There is no
ORDER BY in an
SQL UPDATE command. Postgres updates rows in arbitrary order:
To avoid deadlocks with absolute certainty, you could run your statements in serializable transaction isolation. But that's more expensive and you need to prepare to repeat commands on serialization failure.
Your best course of action is probably to lock explicitly with
SELECT ... ORDER BY ... FOR UPDATE in a subquery or a standalone
SELECT in a transaction - in default "read committed" isolation level. Quoting Tom Lane on pgsql-general:
Should be all right --- the FOR UPDATE locking is always the last step
in the SELECT pipeline.
This should do the job:
WHERE baz = 1234
ORDER BY bar
SET bar = bar + 1
WHERE baz = 1234;
A multicolumn index on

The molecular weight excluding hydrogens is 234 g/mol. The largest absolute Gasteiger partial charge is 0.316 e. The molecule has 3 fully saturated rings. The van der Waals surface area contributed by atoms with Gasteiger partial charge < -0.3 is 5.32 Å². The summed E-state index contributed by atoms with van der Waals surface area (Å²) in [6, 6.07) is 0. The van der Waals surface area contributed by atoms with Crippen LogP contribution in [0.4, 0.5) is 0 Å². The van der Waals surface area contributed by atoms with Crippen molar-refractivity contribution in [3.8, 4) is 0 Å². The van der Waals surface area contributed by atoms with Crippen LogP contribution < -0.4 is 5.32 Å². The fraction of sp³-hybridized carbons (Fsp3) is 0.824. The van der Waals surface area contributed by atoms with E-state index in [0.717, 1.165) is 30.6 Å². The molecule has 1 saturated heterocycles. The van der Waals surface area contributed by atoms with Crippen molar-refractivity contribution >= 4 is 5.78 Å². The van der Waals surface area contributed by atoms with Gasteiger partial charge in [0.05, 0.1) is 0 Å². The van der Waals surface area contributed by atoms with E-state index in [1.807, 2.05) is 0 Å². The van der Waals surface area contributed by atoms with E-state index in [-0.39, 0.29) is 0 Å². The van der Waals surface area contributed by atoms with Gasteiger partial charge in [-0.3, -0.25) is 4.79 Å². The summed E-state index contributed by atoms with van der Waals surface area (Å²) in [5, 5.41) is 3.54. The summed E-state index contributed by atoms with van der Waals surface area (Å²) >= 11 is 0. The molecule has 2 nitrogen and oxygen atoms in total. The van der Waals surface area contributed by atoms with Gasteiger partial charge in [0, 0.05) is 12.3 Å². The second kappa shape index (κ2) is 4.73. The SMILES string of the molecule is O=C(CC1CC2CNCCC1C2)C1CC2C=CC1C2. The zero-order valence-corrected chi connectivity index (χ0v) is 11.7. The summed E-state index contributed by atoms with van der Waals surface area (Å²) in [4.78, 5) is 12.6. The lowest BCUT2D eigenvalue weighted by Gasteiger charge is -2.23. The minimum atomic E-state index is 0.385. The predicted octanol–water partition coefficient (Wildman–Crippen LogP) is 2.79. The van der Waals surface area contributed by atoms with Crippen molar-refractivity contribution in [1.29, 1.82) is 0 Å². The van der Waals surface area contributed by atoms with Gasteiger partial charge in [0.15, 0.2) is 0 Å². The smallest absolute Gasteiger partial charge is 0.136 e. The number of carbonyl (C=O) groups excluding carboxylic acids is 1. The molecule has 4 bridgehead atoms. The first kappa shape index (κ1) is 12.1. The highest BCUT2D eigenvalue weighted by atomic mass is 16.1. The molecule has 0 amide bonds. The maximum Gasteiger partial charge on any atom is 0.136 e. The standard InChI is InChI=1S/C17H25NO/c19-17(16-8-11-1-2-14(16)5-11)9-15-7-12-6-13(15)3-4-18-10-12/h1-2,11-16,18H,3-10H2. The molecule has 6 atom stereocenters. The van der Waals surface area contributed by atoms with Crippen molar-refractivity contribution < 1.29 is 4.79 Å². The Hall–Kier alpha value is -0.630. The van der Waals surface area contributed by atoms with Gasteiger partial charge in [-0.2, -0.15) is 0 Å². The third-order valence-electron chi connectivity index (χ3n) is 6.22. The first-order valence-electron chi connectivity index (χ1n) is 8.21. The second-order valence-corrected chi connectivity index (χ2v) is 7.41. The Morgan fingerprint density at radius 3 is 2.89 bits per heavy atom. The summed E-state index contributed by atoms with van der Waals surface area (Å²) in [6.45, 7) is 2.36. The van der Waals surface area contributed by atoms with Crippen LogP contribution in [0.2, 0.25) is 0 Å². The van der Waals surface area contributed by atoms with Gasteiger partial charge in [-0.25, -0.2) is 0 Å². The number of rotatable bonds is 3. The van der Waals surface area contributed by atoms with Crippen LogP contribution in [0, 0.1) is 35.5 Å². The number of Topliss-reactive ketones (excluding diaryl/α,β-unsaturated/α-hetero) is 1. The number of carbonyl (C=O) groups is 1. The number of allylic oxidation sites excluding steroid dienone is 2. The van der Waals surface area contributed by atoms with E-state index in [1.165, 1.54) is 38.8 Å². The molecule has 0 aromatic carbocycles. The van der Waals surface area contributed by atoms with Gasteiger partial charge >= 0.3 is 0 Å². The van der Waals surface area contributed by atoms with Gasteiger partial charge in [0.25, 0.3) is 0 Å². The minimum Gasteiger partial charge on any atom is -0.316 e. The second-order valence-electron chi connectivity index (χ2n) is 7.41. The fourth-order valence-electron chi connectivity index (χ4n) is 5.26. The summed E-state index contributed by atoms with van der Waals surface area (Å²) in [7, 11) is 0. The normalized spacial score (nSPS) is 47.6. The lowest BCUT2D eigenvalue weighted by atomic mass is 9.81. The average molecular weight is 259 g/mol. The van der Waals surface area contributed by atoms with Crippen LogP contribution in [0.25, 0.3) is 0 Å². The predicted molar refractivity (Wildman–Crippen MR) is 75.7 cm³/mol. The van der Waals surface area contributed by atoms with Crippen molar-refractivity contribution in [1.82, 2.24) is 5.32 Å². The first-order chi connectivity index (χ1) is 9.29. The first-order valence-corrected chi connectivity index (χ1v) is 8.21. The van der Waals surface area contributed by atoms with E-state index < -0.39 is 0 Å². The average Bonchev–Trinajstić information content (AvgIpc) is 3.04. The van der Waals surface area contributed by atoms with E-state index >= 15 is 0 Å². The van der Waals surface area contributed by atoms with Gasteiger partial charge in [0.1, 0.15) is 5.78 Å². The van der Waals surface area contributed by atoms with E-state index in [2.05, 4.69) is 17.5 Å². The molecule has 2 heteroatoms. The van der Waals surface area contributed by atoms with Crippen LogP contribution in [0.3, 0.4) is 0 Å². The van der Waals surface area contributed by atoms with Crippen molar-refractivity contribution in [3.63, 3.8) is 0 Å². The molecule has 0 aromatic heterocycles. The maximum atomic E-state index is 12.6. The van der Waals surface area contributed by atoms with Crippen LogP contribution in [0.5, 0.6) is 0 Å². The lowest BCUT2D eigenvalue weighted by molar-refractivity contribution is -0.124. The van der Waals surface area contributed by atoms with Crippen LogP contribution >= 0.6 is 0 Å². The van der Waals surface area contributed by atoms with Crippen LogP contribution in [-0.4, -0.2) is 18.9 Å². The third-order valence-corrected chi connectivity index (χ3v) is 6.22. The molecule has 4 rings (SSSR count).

(baz, bar) might be perfect for performance. But since
bar is obviously updated a lot, a single-column index on just
(baz) might be even better. Depends on a couple of factors. How many rows per
baz? Are HOT updates possible without the multicolumn index? ...
baz is updated concurrently, there is still an unlikely corner case chance for conflicts (per documentation):
It is possible for a
SELECT command running at the
transaction isolation level and using
ORDER BY and a locking clause to
return rows out of order. ...
Also, if you should have a unique constraint involving
bar, consider a
DEFERRABLE constraint to avoid unique violations within the same command. Related answer: